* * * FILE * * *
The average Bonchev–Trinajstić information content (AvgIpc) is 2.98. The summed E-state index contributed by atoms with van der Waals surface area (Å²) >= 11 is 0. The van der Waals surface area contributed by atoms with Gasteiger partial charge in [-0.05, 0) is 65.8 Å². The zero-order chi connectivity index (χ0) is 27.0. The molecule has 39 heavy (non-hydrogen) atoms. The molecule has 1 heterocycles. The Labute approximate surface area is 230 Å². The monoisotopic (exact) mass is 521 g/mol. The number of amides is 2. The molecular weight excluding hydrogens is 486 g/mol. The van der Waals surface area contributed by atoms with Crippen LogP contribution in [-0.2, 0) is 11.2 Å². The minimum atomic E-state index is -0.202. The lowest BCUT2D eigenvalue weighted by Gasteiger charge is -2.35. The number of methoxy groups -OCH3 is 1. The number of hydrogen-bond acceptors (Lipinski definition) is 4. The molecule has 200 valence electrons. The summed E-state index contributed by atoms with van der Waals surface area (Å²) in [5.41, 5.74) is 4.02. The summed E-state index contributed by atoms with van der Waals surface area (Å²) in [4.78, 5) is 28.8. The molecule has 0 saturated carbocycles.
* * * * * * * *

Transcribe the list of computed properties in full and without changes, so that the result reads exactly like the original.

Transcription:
The average Bonchev–Trinajstić information content (AvgIpc) is 2.98. The summed E-state index contributed by atoms with van der Waals surface area (Å²) >= 11 is 0. The van der Waals surface area contributed by atoms with Gasteiger partial charge in [-0.05, 0) is 65.8 Å². The zero-order chi connectivity index (χ0) is 27.0. The molecule has 39 heavy (non-hydrogen) atoms. The molecule has 1 heterocycles. The Labute approximate surface area is 230 Å². The monoisotopic (exact) mass is 521 g/mol. The number of amides is 2. The molecular weight excluding hydrogens is 486 g/mol. The van der Waals surface area contributed by atoms with Crippen LogP contribution in [-0.2, 0) is 11.2 Å². The minimum atomic E-state index is -0.202. The lowest BCUT2D eigenvalue weighted by Gasteiger charge is -2.35. The number of methoxy groups -OCH3 is 1. The number of hydrogen-bond acceptors (Lipinski definition) is 4. The molecule has 200 valence electrons. The summed E-state index contributed by atoms with van der Waals surface area (Å²) in [5.41, 5.74) is 4.02. The summed E-state index contributed by atoms with van der Waals surface area (Å²) in [4.78, 5) is 28.8. The molecule has 0 saturated carbocycles.